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Comment Archives: stories: Food + Drink: Food + Drink Features: Last 7 Days

Re: “How Can Farm-to-Table Restaurants Survive?

If you price so there is no margin for error, you're awaiting the one disaster that takes you out. If you are producing good honest faire, are willing to stand behind it, charge for it. If folks aren't willing to pay then let them go to mcdonalds while you serve those that appreciate good food not just cheap food. When you price properly you give your patrons the opportunity to come back tomorrow. Being one step from gone means tomorrow I may have to find another place to eat, not a choice your loyal customers want to make. Cheaper is better is not the answer for consumers unless they agree that that is the way they want their paycheck viewed.

Posted by Bill Magnus on 04/27/2016 at 12:39 PM

Re: “How Can Farm-to-Table Restaurants Survive?

>"My salary is not that much more than the highest-paid person here," the chef reveals.

Controversial opinion: IMHO, that's as it should be. An owner shouldn't get much more than the people working for them (though they should get a little more!) since your staff are as invaluable to your restaurantas you are, quite frankly.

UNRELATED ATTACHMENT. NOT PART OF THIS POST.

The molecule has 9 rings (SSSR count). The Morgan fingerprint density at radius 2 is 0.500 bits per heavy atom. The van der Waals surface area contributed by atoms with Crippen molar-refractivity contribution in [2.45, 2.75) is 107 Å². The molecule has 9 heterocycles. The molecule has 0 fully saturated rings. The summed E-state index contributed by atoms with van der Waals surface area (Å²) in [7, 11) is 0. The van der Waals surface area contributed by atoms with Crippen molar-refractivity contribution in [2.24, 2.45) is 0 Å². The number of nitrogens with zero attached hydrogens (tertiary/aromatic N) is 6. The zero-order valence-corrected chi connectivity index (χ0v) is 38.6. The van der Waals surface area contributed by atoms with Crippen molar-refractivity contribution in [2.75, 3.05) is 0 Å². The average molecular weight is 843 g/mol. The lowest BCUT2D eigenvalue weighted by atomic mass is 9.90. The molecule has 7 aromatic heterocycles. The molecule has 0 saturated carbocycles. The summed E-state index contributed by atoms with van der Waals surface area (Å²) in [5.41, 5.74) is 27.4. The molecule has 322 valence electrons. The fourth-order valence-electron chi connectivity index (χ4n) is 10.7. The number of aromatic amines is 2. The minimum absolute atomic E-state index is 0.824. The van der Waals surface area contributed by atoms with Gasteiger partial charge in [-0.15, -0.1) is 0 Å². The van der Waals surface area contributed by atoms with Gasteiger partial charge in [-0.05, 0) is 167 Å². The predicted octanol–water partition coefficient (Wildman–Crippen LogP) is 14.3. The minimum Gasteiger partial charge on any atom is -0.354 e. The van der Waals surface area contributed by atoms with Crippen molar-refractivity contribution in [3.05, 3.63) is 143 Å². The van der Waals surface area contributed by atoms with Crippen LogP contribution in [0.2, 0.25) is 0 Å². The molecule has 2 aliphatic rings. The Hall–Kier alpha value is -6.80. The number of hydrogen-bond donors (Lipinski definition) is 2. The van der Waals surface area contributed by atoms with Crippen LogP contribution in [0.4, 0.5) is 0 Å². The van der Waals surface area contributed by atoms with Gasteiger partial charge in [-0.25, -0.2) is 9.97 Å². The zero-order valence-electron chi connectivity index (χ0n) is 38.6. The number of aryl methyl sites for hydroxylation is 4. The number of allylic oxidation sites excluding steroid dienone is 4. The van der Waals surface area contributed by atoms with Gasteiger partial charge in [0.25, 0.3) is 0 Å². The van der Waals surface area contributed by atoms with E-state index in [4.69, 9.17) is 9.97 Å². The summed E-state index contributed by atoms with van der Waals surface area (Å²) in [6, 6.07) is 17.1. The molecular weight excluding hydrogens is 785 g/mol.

More broadly, I wonder if small farms couldn't create more co-ops with each other--basically, outsource their supply chain so they can focus on farming instead of selling their produce.

Posted by Katherine Isham on 04/25/2016 at 11:47 PM

Re: “Salvation Farms' Programs Turn Surplus Into Plenty

I am glad to see Seven Days covering such an important topic. I would like to clarify a few points about Farm to Plate. Farm to Plate is not an organization; it is Vermont’s food system plan being implemented by over 350 organizations statewide to increase economic development & jobs in the farm & food sector and improve access to healthy local food for all Vermonters. The plan includes strategies on expanding gleaning practices, and the Farm to Plate Network considers gleaning and surplus management to be a very important way to increase Vermonter’s access to local produce. Salvation Farms is leading the state with this work, along with organizations such as the Vermont Foodbank. They are both active members of the Farm to Plate Network. The Network has been working to support a wide variety of food rescue efforts to help reach Vermont’s Act 148 goals, which mandates food rescue and other efforts to reduce food waste. There is still a long way to go. It will take the effort of all Vermonters to help ensure food is not wasted and no one goes hungry. Fortunately, our local food system can play a big role in getting us there. --Erica Campbell, VT Farm to Plate Network Director

1 like, 0 dislikes
Posted by Erica Campbell on 04/22/2016 at 3:18 PM

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